Antikickback Versus Stark: A Comparison

The Centers for Medicare & Medicaid Services has begun ratcheting up enforcement in regard to billing and financial relationships. Among the laws implicated are the antikickback statute and the Stark law.

Here is a quick look at the difference between these sometime confusing laws. 

 

 

The Antikickback Statute
42 USC § 1320a-7b(b)

 

The Stark Law  
42 USC § 1395nn

       

Prohibition  

Prohibits offering, paying, soliciting or receiving anything of value to induce or reward referrals or generate federal health care program business

 

Prohibits a physician from referring Medicare patients for designated health services to an entity with which the physician (or immediate family member) has a financial relationship, unless an exception applies

Prohibits the designated health services entity from submitting claims to Medicare for those services resulting from a prohibited referral

       

Referrals  

Referrals from anyone

 

Referrals from a physician

       

Items/Services  

Any items or services

 

Designated health services

       

Intent  

Intent must be proven (knowing and willful)

 

No intent standard for overpayment (strict liability)

Intent required for civil monetary penalties for knowing violations

Penalties  

Criminal:

  • Fines up to $25,000 per violation
  • Up to a five-year prison term per violation

Civil/Administrative:

  • False Claims Act liability
  • Civil monetary penalties (CMPs) and program exclusion
  • Potential $50,000 CMP per violation
  • Civil assessment of up to three times amount of kickback
 
 

Civil:

  • Overpayment/refund obligation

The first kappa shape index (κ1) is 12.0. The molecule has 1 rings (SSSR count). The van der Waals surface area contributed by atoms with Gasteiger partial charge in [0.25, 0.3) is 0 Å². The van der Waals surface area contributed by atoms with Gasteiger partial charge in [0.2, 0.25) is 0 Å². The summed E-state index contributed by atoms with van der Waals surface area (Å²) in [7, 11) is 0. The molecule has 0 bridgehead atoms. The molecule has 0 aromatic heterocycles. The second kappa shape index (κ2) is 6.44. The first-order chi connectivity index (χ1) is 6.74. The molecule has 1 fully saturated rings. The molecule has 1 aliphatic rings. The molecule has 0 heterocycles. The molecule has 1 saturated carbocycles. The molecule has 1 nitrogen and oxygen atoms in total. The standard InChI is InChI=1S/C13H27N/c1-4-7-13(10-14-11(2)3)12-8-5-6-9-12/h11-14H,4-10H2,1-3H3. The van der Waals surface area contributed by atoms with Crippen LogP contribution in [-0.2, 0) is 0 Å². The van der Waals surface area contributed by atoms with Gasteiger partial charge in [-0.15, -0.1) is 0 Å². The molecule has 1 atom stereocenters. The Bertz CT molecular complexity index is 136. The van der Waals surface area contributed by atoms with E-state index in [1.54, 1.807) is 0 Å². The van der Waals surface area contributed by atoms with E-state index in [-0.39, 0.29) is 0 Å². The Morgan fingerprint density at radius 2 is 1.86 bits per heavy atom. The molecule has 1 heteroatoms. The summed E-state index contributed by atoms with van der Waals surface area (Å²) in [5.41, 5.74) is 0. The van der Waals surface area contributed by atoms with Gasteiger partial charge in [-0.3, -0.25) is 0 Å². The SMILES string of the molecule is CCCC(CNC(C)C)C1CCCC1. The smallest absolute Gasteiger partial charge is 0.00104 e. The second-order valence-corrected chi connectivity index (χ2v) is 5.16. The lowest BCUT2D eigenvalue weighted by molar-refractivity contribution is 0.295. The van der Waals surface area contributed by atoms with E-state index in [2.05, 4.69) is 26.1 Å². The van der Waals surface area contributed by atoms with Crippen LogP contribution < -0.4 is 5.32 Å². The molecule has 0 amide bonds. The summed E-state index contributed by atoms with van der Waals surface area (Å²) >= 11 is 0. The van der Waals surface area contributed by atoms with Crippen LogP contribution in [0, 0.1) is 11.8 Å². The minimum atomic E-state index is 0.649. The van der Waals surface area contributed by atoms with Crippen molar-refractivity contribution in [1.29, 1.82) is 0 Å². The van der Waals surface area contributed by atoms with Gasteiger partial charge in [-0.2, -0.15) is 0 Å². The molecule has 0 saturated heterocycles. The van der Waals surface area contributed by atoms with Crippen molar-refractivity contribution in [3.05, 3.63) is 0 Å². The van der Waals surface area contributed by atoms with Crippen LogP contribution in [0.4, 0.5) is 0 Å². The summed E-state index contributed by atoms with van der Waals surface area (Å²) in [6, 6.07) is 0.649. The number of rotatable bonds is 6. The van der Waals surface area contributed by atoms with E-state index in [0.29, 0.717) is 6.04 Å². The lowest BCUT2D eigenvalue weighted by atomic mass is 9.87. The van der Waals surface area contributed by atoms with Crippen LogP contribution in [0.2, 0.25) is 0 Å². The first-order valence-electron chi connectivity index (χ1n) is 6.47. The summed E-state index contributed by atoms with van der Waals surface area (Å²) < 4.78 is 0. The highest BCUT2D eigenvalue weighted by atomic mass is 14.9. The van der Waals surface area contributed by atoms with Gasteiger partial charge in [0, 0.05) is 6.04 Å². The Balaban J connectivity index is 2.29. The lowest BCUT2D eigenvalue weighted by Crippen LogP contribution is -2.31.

• False Claims Act liability
  • CMPs and program exclusion for knowing violations
  • Potential $15,000 CMP for each service
  • Civil assessment of up to three times the amount claimed

 

Exceptions  

 Voluntary safe harbors

 

 Mandatory exceptions

 

All

 

Medicare/Medicaid

Source: U.S. Health and Human Services Office of Inspector General. Visit the OIG website for additional quick-reference materials relating to health care fraud and abuse.

Help from TMA:       

  • For a one-hour overview, tune in to our new live webinar, Avoiding Fraud and Abuse, Thursday, April 25, 2013, 6-7 pm (Central). Attorney Amanda Hill will explain the hot areas that are subject to audits, the importance of documentation and frequent self-audits, and how to develop and maintain a plan that will keep you in compliance.
  • For more in-depth information, read Fraud and Abuse by Amanda Hill. This guide goes into detail on the laws and penalties associated with health care fraud and abuse.

 Both are available through the TMA Education Center and offer continuing medical education credit.

Published April 9, 2013 


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